by Margy MacMillan
Mount Royal University Library
Research results can often be like students – some do exactly what you want, and that’s great, but it’s the ones who surprise you that you remember the most. Staying open to surprise has been one of the most difficult aspects of research for me, and also one of the most rewarding. Think for a moment – when has your research surprised you?
Last year, I was interviewed as part of a study about the impact of conducting Scholarship of Teaching and Learning (SoTL) research on the researcher. Among other things, we talked about how surprised I had been by the results of a recent project. It turns out, I was not the only subject who talked about this and my colleagues, Michelle Yeo, Karen Manarin, and Janice Miller-Young now have a paper in review on this as they found our surprise, well… surprising.
A bit about the project…I started a study of the connections students made while reading an academic article looking for patterns in what they connected to – personal, academic or professional knowledge. Digging deeper into the data, a much more interesting and entirely unexpected story emerged about what students were connecting from – surface or deep aspects of the text, and how that provided insight into how they were reading.
Since the interview my thoughts have returned to the idea of surprise many times, wondering what factors allowed me to see beyond the expected, and make the most of it. While I went into the project with a fairly open question, I definitely had an idea of the connections students might make and I saw those in the data. Research done and dusted, right? But there was a niggle, a suspicion I was missing something. As I spent more time with the data, reading beyond the answers to my questions, and really paying attention to what students wrote, different patterns emerged and their story was much more compelling. I had some uncertainty about whether what I was seeing was actually there because it was so totally unanticipated (this is where critical research buddies come in handy). I was excited by the new, deeper understanding in a way I hadn’t been by the original analysis – and I think it’s worth paying attention to that excitement too. Another factor in accepting the surprise may have been that I was writing outside my ‘home field’ of information literacy and so felt less bound by disciplinary discussions and my own ‘expertise’. That might have made it ok to be surprised by unanticipated directions and new insights, without a discouraging ‘well, I should have expected that’ voice in my head. So maybe I need to find a way to turn off that voice…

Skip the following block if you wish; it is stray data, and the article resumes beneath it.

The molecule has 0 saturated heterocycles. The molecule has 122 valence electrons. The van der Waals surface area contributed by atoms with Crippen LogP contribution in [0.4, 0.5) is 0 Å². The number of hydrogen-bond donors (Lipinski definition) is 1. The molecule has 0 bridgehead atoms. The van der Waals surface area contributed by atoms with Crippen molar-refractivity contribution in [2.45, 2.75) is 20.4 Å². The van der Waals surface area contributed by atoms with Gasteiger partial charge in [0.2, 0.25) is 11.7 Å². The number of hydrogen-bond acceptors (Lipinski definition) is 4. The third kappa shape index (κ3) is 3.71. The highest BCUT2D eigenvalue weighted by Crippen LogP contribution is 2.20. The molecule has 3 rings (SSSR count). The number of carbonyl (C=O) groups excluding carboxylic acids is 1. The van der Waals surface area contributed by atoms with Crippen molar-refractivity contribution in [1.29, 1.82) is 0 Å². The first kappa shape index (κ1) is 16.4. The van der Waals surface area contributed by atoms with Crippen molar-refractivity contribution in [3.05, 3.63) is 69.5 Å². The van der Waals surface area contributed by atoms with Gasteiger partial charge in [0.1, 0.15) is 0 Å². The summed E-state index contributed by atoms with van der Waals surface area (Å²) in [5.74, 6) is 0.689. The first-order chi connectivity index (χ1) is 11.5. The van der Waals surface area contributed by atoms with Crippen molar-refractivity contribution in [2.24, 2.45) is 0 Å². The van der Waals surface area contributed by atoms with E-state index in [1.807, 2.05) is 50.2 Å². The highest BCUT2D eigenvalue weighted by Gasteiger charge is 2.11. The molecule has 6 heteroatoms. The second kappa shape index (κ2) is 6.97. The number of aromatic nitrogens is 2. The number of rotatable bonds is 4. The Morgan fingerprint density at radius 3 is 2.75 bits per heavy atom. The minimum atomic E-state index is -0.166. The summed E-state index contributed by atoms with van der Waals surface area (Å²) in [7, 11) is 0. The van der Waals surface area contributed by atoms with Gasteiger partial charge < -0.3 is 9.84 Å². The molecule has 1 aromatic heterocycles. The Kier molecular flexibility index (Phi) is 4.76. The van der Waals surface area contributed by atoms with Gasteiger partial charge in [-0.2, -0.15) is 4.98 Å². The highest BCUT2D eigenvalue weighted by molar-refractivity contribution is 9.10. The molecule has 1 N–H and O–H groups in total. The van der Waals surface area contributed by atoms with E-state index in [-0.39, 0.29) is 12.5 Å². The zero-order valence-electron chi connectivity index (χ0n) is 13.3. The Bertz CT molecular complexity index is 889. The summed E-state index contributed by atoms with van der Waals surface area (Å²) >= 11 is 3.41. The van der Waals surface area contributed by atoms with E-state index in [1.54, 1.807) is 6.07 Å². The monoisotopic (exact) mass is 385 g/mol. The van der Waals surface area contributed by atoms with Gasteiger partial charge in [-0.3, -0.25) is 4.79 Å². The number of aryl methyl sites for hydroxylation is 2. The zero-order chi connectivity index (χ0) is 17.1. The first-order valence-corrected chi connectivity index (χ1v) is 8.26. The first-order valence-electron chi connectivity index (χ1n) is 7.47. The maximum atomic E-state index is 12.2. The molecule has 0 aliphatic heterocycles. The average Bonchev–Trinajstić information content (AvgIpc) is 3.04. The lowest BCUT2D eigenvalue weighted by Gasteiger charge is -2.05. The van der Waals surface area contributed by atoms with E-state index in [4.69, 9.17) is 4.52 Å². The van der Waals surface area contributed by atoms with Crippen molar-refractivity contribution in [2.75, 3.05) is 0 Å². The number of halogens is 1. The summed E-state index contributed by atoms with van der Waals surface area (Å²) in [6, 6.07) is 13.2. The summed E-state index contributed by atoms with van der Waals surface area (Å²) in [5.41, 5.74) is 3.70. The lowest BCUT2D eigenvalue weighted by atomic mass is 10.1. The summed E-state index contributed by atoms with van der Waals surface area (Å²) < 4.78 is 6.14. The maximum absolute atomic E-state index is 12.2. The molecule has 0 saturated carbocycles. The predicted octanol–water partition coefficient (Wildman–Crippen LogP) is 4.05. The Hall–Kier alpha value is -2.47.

Coincidentally, I’m currently reading an older work by Marcia B. Baxter-Magolda, Knowing and Reasoning in College: Gender-related patterns in students’ intellectual development. In the opening chapter, she speaks eloquently and frankly about transformations in her way of knowing, her research process, and her questions, including the impact of not finding what she was expecting. The book raises intriguing ideas about students and the research process, and it is also as a terrific model of scholarly prose, with personality and wit that often seem edited out of much current academic writing (this might be why I prefer writing blogs now!).
This article gives the views of the author(s) and not necessarily the views of the Centre for Evidence Based Library and Information Practice or the University Library, University of Saskatchewan.